Using entropy to discover visually salient features

  • #1
I am trying to understand how visually salient features could be discovered by unsupervised learning. I do not want to assume that we already have edge detectors or convolutional neural networks, rather I am trying to imagine how these could be discovered by observing the world.

Imagine that a camera captures grey scale images, and that these are thresholded, so that half the pixels are zero (black) and half the pixels are 1 (white). Now look at each pixel position and extract the 9 pixels in the 3x3 grid centred at that position. There are 2^9 (512) possibilities. So if all pixels were independent, the probability of observing a particular pattern would be 1/512. We could easily work out the real world probability by counting occurrences of each pattern in a large number of real world images.

Now consider a single image in which a horizontal line comprising 20 consecutive white pixels is present. We can calculate the probability of this occurring, if the pixels are independent, or using real world data. Either way it seems very unlikely that this would occur by chance, but we have to be quite careful, because ANY specific pattern of 20 pixels is very unlikely. What is special about a LINE of pixels ? (it is analagous to the unintuitive fact that a winning lottery combination of 9,999,999,999 seems very unlikely, but is exactly as likely as 6,936,125,674). It seems to me that although this arrangement is equally unlikely as many other random arrangements, the pixels in a line has lower entropy. The size of the image is also significant because it might be unlikely to find a line of 20 pixels in a 640x480 image, but much less so in a 4096x2048 image.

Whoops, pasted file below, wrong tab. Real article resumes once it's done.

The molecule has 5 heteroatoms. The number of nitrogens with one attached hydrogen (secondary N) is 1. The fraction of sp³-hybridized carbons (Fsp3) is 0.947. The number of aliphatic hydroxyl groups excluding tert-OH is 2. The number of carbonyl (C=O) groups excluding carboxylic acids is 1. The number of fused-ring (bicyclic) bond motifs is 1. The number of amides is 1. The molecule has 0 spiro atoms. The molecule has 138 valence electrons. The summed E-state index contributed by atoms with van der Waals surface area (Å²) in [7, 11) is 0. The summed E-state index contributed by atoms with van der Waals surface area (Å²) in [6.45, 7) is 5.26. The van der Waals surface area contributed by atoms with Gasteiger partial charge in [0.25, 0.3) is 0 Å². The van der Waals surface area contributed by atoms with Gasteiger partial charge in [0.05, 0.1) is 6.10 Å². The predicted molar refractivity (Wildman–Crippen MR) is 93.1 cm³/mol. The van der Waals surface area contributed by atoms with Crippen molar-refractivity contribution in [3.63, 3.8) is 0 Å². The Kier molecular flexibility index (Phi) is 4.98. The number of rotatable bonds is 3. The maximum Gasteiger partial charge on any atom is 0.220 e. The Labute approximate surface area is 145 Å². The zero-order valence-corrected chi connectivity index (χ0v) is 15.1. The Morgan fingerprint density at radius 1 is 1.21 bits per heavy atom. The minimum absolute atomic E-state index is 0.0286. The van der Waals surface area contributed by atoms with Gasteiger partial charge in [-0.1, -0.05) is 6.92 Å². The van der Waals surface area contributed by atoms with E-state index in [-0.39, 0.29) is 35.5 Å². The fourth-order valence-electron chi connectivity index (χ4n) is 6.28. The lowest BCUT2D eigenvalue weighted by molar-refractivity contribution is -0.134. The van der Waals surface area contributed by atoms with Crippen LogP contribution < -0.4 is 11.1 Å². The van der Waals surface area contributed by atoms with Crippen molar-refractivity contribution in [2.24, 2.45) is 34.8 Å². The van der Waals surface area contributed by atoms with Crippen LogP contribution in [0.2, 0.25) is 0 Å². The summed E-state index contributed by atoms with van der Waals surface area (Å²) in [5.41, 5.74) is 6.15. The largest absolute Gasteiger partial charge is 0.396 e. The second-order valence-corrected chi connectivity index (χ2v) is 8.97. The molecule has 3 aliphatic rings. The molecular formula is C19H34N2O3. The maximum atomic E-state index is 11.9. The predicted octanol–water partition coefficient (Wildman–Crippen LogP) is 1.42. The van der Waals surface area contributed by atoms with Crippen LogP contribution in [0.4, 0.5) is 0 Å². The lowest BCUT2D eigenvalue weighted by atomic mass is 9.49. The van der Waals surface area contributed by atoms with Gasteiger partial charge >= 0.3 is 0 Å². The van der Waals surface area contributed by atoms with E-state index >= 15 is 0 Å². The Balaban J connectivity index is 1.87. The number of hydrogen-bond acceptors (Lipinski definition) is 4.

This is where my poorly remembered maths and physics lets me down. Is there any mathematical technique which would detect the line as a surprising anomaly ? I am thinking of Hypothesis Testing, or some kind of entropy calculation. In entropic considerations it seems like I need to distinguish 'microstates' (the pixel patterns) from 'macrostates' (a CONTIGUOUS sequence of the same state extended over a certain range). So a macrostate would define exactly which pattern of pixels are being predicted.

Am I missing something here ? I'd like to see some mathematical rigour brought to the idea. If it makes sense for lines, the same principles could be brought to bear to discover other visual features.
 

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  • #2
anorlunda
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I am trying to understand how visually salient features could be discovered by unsupervised learning
Do you mean so-called deep learning methods used to train neural networks? If so, then I recommend this free online book. http://neuralnetworksanddeeplearning.com/

The book uses handwritten character recognition as it's working example, that relates to visually salient features.
 
  • #3
The book looks great, but here I am actually I am interested in a more physics based view of saliency. Neural nets, particularly Convolutional neural nets (and more recently Transformers) are well suited to detecting visual features like edges, but I am trying to get at the reason for their success, which I think may be based on entropy.
 
  • #4
anorlunda
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but I am trying to get at the reason for their success, which I think may be based on entropy.
I would characterize them more as curve fitting. Cousins of this:
https://en.wikipedia.org/wiki/Least_squares

Edit: They can also be viewed as an optimization problem. Define a function that says how well the neural net performs, then tweak all the knobs to get the best that you can.